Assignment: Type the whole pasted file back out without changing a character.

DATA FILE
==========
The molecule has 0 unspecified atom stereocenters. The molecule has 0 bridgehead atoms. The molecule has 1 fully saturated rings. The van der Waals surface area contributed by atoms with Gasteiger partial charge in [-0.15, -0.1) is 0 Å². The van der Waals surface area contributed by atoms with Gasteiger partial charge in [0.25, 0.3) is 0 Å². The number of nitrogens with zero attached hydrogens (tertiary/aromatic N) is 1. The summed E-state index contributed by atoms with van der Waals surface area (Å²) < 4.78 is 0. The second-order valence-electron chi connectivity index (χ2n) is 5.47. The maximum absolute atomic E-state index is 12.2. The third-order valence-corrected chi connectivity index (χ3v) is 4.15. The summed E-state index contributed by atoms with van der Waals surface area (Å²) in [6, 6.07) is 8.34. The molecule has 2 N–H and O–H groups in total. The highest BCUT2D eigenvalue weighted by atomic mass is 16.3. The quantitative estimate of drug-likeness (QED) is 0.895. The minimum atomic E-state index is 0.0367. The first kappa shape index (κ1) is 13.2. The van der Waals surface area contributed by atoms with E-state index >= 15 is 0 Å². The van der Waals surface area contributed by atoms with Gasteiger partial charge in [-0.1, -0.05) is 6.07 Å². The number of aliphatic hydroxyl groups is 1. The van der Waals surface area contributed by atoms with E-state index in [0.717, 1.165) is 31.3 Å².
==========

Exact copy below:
The molecule has 0 unspecified atom stereocenters. The molecule has 0 bridgehead atoms. The molecule has 1 fully saturated rings. The van der Waals surface area contributed by atoms with Gasteiger partial charge in [-0.15, -0.1) is 0 Å². The van der Waals surface area contributed by atoms with Gasteiger partial charge in [0.25, 0.3) is 0 Å². The number of nitrogens with zero attached hydrogens (tertiary/aromatic N) is 1. The summed E-state index contributed by atoms with van der Waals surface area (Å²) < 4.78 is 0. The second-order valence-electron chi connectivity index (χ2n) is 5.47. The maximum absolute atomic E-state index is 12.2. The third-order valence-corrected chi connectivity index (χ3v) is 4.15. The summed E-state index contributed by atoms with van der Waals surface area (Å²) in [6, 6.07) is 8.34. The molecule has 2 N–H and O–H groups in total. The highest BCUT2D eigenvalue weighted by atomic mass is 16.3. The quantitative estimate of drug-likeness (QED) is 0.895. The minimum atomic E-state index is 0.0367. The first kappa shape index (κ1) is 13.2. The van der Waals surface area contributed by atoms with E-state index >= 15 is 0 Å². The van der Waals surface area contributed by atoms with Gasteiger partial charge in [-0.1, -0.05) is 6.07 Å². The number of aliphatic hydroxyl groups is 1. The van der Waals surface area contributed by atoms with E-state index in [0.717, 1.165) is 31.3 Å².